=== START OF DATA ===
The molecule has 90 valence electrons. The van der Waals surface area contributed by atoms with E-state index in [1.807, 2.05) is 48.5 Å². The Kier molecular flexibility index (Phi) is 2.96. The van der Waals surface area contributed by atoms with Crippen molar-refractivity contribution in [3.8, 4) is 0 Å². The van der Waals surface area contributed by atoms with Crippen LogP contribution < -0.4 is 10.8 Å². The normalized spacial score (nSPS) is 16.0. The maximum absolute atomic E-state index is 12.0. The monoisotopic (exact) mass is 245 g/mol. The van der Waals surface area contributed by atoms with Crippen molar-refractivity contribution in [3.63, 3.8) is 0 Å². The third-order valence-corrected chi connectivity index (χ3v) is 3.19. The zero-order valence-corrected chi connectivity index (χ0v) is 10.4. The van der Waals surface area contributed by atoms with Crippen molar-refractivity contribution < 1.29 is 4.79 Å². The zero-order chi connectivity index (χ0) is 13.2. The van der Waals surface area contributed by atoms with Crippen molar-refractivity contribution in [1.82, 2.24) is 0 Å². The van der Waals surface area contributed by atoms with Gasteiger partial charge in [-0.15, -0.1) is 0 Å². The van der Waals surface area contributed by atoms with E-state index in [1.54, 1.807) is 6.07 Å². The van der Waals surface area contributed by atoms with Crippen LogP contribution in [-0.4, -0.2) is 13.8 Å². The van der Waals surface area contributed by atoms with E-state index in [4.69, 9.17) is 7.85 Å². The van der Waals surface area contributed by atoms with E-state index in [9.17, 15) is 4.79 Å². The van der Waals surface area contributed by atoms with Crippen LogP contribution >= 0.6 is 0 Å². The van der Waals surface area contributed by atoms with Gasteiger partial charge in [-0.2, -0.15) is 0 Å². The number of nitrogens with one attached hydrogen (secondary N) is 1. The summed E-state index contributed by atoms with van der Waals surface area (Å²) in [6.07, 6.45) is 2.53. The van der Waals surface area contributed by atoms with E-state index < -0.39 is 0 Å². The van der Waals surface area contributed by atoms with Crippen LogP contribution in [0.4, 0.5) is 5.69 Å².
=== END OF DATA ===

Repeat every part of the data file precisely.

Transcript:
The molecule has 90 valence electrons. The van der Waals surface area contributed by atoms with E-state index in [1.807, 2.05) is 48.5 Å². The Kier molecular flexibility index (Phi) is 2.96. The van der Waals surface area contributed by atoms with Crippen molar-refractivity contribution in [3.8, 4) is 0 Å². The van der Waals surface area contributed by atoms with Crippen LogP contribution < -0.4 is 10.8 Å². The normalized spacial score (nSPS) is 16.0. The maximum absolute atomic E-state index is 12.0. The monoisotopic (exact) mass is 245 g/mol. The van der Waals surface area contributed by atoms with Crippen molar-refractivity contribution in [3.63, 3.8) is 0 Å². The third-order valence-corrected chi connectivity index (χ3v) is 3.19. The zero-order valence-corrected chi connectivity index (χ0v) is 10.4. The van der Waals surface area contributed by atoms with Crippen molar-refractivity contribution < 1.29 is 4.79 Å². The zero-order chi connectivity index (χ0) is 13.2. The van der Waals surface area contributed by atoms with Crippen molar-refractivity contribution in [1.82, 2.24) is 0 Å². The van der Waals surface area contributed by atoms with Gasteiger partial charge in [-0.15, -0.1) is 0 Å². The van der Waals surface area contributed by atoms with E-state index in [1.54, 1.807) is 6.07 Å². The van der Waals surface area contributed by atoms with Crippen LogP contribution in [-0.4, -0.2) is 13.8 Å². The van der Waals surface area contributed by atoms with E-state index in [4.69, 9.17) is 7.85 Å². The van der Waals surface area contributed by atoms with E-state index in [9.17, 15) is 4.79 Å². The van der Waals surface area contributed by atoms with Crippen LogP contribution >= 0.6 is 0 Å². The van der Waals surface area contributed by atoms with Gasteiger partial charge in [-0.2, -0.15) is 0 Å². The number of nitrogens with one attached hydrogen (secondary N) is 1. The summed E-state index contributed by atoms with van der Waals surface area (Å²) in [6.07, 6.45) is 2.53. The van der Waals surface area contributed by atoms with E-state index < -0.39 is 0 Å². The van der Waals surface area contributed by atoms with Crippen LogP contribution in [0.4, 0.5) is 5.69 Å².